This same thing, with the same type of ring, happened again and again over the next few days and I realized that they were gypsies. They "find" an expensive looking but probably brass ring, offer it to you, and ask for some money. It’s a scam they've been working for years. As my well-traveled European-American friend Lina says, "I can't believe anybody falls for it."
My route had me veer left off Champs Elysee before reaching the other end and the Luxor Obelisk, and I found myself walking along the Rue de Faubourg St. Honore, one of the most fashionable streets in the world, where all fashion houses have stores. Richard calls it "the most expensive street in the world." It was Sunday, all the stores were closed, but I could still ogle the windows. What a great find on my first day in Paris! I also walked past the well-guarded Elysee Palace, official residence of the President of the French Republic.
No trip to Europe would be complete without a protest or strike, or even better, both. I heard drums and chanting ahead of me, and a group of people were demonstrating for parental rights for estranged fathers, apparently an issue in several European countries. After a bit of research, I found this link to provide the best synopsis and a bit of legal history on the issue, although it is decidedly written from the men’s point of view.
After losing my way to the tourism office, getting directions from a hotel doorman in French that I didn’t understand, and walking in a big circle, I finally found the tourism office. I picked up my packet and stopped at a café where I learned my first obvious lesson: you can’t buy food from the take away counter and then sit down at a table and eat it. Chucking the pita sandwich I bought that wasn’t worth eating anyway, I ordered a camembert sandwich, which was some hunks of cheese stuffed into a split baguette, and a cappuccino, which tasted heavenly in the damp and chilly air, and chatted with a couple of young American women from Orlando at the next table, who asked for “la cuenta.” Having quickly learned a few useful French terms for the trip, I told them that the French call it “l’addition.”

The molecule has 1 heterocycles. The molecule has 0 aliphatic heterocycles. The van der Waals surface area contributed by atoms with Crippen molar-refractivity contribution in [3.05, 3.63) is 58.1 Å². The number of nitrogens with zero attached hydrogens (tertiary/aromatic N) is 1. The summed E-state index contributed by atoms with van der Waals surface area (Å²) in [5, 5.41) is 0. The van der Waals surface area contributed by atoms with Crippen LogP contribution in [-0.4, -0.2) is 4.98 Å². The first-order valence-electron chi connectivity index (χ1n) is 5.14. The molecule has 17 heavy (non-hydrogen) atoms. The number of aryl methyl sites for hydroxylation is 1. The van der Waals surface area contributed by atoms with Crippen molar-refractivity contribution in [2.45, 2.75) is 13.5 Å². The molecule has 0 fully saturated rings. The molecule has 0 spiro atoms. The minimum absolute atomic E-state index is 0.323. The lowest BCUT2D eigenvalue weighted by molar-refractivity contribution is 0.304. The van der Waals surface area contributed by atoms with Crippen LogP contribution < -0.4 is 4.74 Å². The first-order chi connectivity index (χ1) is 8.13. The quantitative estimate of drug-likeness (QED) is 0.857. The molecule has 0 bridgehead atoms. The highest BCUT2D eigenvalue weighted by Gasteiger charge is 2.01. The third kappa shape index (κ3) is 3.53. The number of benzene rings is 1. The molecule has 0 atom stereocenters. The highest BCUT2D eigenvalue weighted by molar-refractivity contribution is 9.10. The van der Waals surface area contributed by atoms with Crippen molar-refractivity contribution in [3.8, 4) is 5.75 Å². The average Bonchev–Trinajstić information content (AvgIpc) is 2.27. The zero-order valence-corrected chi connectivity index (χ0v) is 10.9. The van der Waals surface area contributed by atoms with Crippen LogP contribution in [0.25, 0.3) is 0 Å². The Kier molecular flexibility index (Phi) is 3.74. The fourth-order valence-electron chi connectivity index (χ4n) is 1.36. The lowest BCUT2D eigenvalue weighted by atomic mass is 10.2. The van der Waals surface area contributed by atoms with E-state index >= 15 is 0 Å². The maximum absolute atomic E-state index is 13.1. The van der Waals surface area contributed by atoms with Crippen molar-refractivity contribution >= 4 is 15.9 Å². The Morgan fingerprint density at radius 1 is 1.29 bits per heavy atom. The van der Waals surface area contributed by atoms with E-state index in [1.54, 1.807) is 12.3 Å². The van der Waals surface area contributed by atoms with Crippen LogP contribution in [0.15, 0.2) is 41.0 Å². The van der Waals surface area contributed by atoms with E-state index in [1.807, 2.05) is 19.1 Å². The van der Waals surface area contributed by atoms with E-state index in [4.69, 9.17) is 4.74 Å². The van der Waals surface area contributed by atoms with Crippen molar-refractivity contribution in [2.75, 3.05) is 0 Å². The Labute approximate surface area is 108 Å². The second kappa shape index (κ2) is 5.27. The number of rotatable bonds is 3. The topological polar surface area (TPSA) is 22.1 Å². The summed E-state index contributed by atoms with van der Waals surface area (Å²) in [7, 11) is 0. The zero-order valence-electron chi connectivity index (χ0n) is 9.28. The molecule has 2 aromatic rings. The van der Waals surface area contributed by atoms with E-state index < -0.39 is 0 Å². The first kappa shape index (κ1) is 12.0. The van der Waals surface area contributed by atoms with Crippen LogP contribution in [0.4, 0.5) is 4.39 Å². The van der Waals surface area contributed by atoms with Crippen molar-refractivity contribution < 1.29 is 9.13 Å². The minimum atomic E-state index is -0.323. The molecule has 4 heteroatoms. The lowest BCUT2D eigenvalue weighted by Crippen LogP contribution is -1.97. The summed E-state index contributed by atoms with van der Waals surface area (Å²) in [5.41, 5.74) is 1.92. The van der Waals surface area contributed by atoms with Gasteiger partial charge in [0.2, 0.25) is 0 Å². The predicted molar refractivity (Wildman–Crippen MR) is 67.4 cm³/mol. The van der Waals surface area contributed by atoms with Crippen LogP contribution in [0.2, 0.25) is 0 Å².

The Louvre was just a couple of blocks away, so I decided to walk over and look around. It was mid afternoon, and although I had spent all night on the plane I had slept, so I wasn’t that tired. What to do, activate my museum pass by entering the museum at 2:00 p.m., which would effectively waste most of the first day of free admissions? I decided to go for it. This was the first of three separate visits I would make to the Louvre, which I think I will write about in a separate post.
After my low-key foray into the Louvre, I walked back to my hotel through the Tuileries Garden, the Place de Concorde, and back up the Champ de Elysees, dragging myself toward my anchor, the Arc de Triomphe. I made it back to the hotel and checked in at 4:30, collapsing in my cozy room and breaking with our usual policy by opening the 375 ml bottle of white wine in the mini bar.
Later, I went to a nearby bistro and had dinner with a view of the Arc de Triomphe, and then used my museum pass to gain entry to the top of the arch. It was overcast, not great photo weather, but it was wonderful to be up there looking at Paris. I also spent a few moments reflecting on the Tomb of the Unknown Soldier, where the flame was burning.
All in all, it was a very good first day.